So, naturally, the next question is whether or not the Kindle's iPod-like rise to stardom (the $399 devices are already sold-out at Amazon.com) will also result in an iPod-like ecosystem where the Kindle becomes a defacto e-book standard and Amazon becomes the the power that the rest of the book industry must reckon with. Given how collegial he is, you could argue that Amazon CEO Jeff Bezos is more the "do no evil" type and would therefore be more predisposed to allow his competitors to participate in the Kindle ecosystem than Steve Jobs is to allow Apple's competitors to compete in the iTunes ecosystem. Then again, right now, the only place a Kindle can get its ebooks from is Amazon.com and the only device that can access the Kindle service online is Amazon's Kindle. In this respect, the Kindle is actually worse than the way Apple has things set up. At least in the Apple world, you can experience the content you've acquired on your PC (in fact, on multiple PCs) and you can even burn some CDs (although the feature has its limits). With the Kindle, there is no corresponding software client for Windows or the Mac so that, in the event the only device you have with you is your PC, you can still read the same books that you have on your Kindle.

Another step backwards for the Kindle, relative to the iPod ecosystem, is that when iPods came out, they supported the prevailing music file format (and the one that still has the biggest global footprint): MP3. The Kindle, on the other hand, eschews the book industry's international standard for ebooks, the International Digital Publishing Forum's epub standard. Epub formatted books are not consumable on the Kindle nor are PDF files (PDF files can however be e-mailed to your Kindle's dedicated e-mail address and Amazon will attempt to convert them and load them into your Kindle. For PDF the email conversion feature is experimental). The Kindle is capable of viewing its own AZW file format, TXT files, and unprotected .MOBI files or .PRC files. It can also consume audio content formatted in MP3 or Audible.com's AA format.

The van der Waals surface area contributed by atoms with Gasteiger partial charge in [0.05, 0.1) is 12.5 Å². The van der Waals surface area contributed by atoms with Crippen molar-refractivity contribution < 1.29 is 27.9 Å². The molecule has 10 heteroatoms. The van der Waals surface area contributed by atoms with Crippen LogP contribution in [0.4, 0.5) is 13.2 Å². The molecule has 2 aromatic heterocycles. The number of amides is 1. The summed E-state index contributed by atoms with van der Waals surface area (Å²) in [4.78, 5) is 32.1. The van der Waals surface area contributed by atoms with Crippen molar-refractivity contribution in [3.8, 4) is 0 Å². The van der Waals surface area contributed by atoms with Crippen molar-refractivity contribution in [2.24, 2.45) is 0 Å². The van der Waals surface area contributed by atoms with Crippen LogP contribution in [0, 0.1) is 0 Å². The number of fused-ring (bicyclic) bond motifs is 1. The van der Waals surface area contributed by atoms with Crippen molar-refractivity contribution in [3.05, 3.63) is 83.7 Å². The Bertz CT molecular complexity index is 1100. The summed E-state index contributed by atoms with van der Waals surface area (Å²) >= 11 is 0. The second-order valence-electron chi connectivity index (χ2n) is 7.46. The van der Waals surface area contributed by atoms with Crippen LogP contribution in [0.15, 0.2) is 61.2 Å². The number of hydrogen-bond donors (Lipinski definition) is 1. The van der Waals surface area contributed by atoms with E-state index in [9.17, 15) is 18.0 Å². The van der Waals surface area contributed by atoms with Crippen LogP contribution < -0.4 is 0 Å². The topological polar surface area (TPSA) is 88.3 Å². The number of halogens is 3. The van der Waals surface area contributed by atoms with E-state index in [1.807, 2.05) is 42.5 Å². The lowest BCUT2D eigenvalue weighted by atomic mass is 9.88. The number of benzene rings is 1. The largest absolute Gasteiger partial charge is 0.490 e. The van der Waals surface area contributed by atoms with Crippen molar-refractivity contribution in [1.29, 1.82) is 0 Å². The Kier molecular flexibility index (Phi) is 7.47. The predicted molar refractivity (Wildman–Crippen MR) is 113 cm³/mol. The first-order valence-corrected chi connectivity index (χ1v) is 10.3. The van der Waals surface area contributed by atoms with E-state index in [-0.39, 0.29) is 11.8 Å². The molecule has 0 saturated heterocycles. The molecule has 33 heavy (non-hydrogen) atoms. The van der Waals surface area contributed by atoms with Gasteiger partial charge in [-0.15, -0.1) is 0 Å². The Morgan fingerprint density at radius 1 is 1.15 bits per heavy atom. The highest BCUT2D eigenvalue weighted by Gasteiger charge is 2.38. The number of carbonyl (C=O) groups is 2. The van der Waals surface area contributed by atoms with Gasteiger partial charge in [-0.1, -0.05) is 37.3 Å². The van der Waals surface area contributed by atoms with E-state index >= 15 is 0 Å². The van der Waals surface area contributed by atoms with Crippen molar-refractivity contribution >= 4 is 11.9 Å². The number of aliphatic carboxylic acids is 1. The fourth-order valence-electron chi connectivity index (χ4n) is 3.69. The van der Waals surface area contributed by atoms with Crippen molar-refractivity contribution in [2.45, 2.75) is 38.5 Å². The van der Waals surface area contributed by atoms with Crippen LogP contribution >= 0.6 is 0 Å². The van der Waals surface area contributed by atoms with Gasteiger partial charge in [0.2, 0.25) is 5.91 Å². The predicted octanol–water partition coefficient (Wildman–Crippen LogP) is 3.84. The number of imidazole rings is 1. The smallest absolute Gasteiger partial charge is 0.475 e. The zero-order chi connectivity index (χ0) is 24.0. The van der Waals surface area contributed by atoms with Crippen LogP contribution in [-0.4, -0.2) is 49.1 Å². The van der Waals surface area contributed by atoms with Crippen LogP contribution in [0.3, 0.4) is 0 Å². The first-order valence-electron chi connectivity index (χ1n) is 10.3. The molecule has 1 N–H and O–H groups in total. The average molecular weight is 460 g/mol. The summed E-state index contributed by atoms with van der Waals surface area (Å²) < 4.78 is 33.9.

In terms of the power-play like questions that Amazon's Kindle raises, most of them start with the unique relationship that Amazon has with book publishers. It's already a force to be reckoned with in the book business. Now that the Kindle is out, does Amazon represent even more of a threat to the status quo than it already did? While I know enough about standard and proprietary file formats to know that they're often the tools of vendors looking to establish market advantage, I hardly know enough about the book industry to say whether Amazon's Kindle is good or bad for it. So, to the extent that the Kindle is very much a Dell-like supply-chain story, I asked Fran Toolan, the president and founder of Quality Solutions to indulge me with a podcast interview. Quality Solutions is deeply involved in the supply chain side of the book industry. According to the company's home page:

Quality Solutions offers the most powerful and comprehensive integrated Title Management database available for tracking book titles from acquisition through editorial, marketing, production, and other processes.

It sounds very supply chain-esque to me which is why I asked Toolan to come and share some of his insights into the Kindle and the impact it will have on the book industry. To listen to the podcast, all you need to do is press the play button on the Flash-based player above. Alternatively, you can manually download the MP3 file via the Flash-based player's menu. Or, if you're subscribed to ZDNet's IT Matters series of podcasts (see how to subscribe), the podcast interview should already have been downloaded to your PC, your MP3 player, or both, depending on how you have your podcatcher setup.